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Introduction

A variety of polysaccharides have been used in drilling fluids, and some of these polymers have been studied in tertiary recovery. Of particular interest in both these areas has been xanthan gum, the extracellular polysaccharide produced by Xanthomonas campestris, because polysaccharide produced by Xanthomonas campestris, because of its relatively stable viscosity properties as a function of salt concentration, pH, temperature, and shear degradation. Indeed, no synthetic Polymer or any other commercially available, naturally occurring polymer, or polymer derivative has been able to duplicate the polymer derivative has been able to duplicate the solution behavior of xanthan gum.

Behavior of Xanthan Gum in Solution

During a study of xanthan gum's ability to suspend barium sulfate, it appeared that xanthan gum in aqueous solution at relatively low concentrations could have lyotropic liquid crystalline behavior. Behavior of this type has been noted for other biopolymers and recently has been demonstrated for various cellulose derivatives. An anisotropically ordered polymer solution would be extremely difficult to reproduce synthetically but could explain most of the unique properties of xanthan solutions,

To test the possibility that xanthan gum could have liquid crystalline order, a variety of xanthan solutions of various polymer concentrations in the presence and absence of various salts were studied under a polarized light microscope (100X). With solutions from 2 to 10% (wt/vol) xanthan gum in distilled water at room temperature, birefringent, ordered domains were observed at 10% concentration, with a decrease in birefringence as the polymer concentration decreased. At 2% concentration, no birefringence was observed, indicating the apparent area of change from an isotropic to an anisotropic phase. This point appears to occur at 19% by optical determination. In fact, this value could be considerably lower as revealed by other techniques for anisotropic xanthan solutions. For the 10% solution of xanthan gum, heating in a roller oven at 150 deg. F (66 deg. C) for 2 hours did not diminish the birefringence. Similarly, when a 10% xanthan gum solution was prepared in 10% KCl and in 33% CaCl solutions, birefringence was not decreased. In addition, when the xanthan solution is sheared between a glass slide and a cover slip, the optic axis (chain direction) aligns using the shear direction (as determined by the colors, displayed using a first-order red plate). Preferential alignment also is observed at interfaces Preferential alignment also is observed at interfaces - e.g., at an air/solution interface, the polymer molecules tend to align parallel to the surface. Moreover, when barium sulfate particles are suspended in the solution, the observed colors show that the polymer chains tend to align parallel to the barium polymer chains tend to align parallel to the barium sulfate/solution interface, encompassing the entire insoluble particle. This could be a principal reason for the unique suspending properties of xanthan gum. Preliminary small-angle light scattering is observed from a 5% xanthan solution placed between crossed polarizers. This is interpreted as being caused by polarizers. This is interpreted as being caused by fluctuations in orientation by regions consisting of ordered chains.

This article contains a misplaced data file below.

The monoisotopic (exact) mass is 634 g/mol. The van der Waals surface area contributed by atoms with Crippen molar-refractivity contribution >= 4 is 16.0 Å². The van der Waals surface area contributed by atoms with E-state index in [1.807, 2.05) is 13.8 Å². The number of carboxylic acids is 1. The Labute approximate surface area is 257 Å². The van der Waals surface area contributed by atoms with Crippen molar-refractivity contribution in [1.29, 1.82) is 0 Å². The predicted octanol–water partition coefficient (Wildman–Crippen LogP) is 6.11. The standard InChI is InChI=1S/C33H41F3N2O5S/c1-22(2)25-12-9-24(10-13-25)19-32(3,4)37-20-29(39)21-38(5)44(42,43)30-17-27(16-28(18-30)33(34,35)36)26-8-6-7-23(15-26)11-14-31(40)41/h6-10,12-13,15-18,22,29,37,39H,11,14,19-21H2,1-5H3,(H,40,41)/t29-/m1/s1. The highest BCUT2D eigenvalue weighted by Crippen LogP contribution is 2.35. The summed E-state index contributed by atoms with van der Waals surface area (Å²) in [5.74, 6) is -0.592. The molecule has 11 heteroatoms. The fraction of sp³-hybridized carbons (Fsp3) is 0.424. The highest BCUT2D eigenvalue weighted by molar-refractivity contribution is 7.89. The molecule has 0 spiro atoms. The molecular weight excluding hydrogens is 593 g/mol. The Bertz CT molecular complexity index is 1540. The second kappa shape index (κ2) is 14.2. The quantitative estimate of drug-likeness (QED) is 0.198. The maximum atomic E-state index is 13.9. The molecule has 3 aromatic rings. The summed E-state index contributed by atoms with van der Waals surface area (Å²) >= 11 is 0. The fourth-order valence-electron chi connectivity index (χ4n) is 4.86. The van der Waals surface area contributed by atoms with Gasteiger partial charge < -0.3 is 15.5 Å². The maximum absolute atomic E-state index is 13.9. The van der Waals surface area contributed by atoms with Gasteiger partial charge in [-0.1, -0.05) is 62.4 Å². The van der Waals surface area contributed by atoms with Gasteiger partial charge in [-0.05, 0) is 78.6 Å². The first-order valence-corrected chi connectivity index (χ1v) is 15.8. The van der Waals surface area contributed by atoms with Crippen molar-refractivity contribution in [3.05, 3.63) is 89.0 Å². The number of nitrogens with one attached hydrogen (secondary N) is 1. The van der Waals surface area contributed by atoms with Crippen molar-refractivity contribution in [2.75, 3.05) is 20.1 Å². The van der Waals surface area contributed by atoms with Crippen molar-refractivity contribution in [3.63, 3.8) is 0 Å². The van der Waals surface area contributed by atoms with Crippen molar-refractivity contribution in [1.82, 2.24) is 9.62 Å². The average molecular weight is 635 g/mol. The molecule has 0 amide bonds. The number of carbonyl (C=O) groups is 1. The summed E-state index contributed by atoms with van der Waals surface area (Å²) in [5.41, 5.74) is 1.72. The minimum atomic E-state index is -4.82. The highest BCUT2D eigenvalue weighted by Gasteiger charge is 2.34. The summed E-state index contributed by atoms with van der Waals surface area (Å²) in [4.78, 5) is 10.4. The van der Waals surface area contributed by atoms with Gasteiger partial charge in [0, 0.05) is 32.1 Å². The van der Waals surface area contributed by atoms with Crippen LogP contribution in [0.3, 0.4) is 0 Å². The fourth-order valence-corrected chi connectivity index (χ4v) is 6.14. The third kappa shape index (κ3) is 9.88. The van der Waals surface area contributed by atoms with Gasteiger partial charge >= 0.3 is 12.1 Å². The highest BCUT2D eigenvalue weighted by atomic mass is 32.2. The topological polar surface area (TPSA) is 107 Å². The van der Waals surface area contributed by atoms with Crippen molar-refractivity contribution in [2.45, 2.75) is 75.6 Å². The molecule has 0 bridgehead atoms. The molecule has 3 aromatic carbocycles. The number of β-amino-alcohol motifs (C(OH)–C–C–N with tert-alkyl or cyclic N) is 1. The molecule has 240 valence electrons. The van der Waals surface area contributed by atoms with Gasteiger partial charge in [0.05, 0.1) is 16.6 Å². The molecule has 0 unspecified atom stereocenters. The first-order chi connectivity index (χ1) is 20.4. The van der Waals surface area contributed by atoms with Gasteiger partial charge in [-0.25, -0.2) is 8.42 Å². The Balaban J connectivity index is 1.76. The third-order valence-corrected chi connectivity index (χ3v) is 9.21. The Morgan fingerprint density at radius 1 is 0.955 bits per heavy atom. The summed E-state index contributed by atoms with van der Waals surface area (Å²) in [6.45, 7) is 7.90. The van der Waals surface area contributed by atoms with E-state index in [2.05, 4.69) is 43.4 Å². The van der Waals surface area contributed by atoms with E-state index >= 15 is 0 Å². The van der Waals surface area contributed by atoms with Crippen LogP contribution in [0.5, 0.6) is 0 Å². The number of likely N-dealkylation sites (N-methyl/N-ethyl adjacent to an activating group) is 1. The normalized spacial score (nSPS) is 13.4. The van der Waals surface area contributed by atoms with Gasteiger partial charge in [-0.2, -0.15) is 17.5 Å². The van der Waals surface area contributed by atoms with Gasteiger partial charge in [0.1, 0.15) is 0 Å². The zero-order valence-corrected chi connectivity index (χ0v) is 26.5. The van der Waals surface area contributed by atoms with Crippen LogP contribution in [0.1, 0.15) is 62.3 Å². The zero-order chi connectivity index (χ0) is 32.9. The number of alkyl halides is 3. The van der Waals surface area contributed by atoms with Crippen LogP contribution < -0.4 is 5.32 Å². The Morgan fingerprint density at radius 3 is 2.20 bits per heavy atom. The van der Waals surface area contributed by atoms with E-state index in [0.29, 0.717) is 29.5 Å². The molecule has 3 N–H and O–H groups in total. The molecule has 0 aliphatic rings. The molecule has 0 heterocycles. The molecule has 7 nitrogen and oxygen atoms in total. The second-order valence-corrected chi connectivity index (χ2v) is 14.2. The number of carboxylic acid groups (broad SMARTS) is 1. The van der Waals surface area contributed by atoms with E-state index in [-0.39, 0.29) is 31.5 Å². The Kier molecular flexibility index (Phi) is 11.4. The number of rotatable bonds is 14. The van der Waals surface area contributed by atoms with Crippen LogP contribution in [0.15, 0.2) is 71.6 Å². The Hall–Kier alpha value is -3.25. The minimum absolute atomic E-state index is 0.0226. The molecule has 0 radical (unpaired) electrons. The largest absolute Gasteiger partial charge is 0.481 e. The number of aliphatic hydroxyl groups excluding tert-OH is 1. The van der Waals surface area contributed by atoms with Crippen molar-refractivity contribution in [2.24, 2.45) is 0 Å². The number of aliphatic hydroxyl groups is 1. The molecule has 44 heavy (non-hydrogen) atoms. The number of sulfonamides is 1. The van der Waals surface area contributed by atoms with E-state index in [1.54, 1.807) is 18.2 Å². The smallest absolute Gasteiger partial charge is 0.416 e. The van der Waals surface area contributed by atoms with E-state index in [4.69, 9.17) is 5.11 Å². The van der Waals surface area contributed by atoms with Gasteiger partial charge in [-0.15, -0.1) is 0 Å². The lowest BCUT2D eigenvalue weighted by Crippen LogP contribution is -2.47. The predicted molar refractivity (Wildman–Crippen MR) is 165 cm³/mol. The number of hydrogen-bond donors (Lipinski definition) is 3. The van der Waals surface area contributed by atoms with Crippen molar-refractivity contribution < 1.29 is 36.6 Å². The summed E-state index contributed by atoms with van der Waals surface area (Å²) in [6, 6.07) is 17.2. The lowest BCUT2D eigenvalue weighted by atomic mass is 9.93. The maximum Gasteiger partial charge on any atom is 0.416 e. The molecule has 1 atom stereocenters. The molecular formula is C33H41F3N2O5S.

Behavior of Other Polymers

Since xanthan gum has unique suspending properties and appears to have liquid crystalline ordering in solution, a study of the liquid crystalline behavior of other naturally occurring polymers was undertaken. In relatively dilute solutions, this behavior also was observed for Unialgan PA TM at 3.8%, and Unialgan PC TM at 7.4% (unicellular PA TM at 3.8%, and Unialgan PC TM at 7.4% (unicellular algae from Marine Colloids), and i-carrageenan at 5.7%, though each sample showed less birefringence than that of xanthan gum.

SPEJ

P. 555

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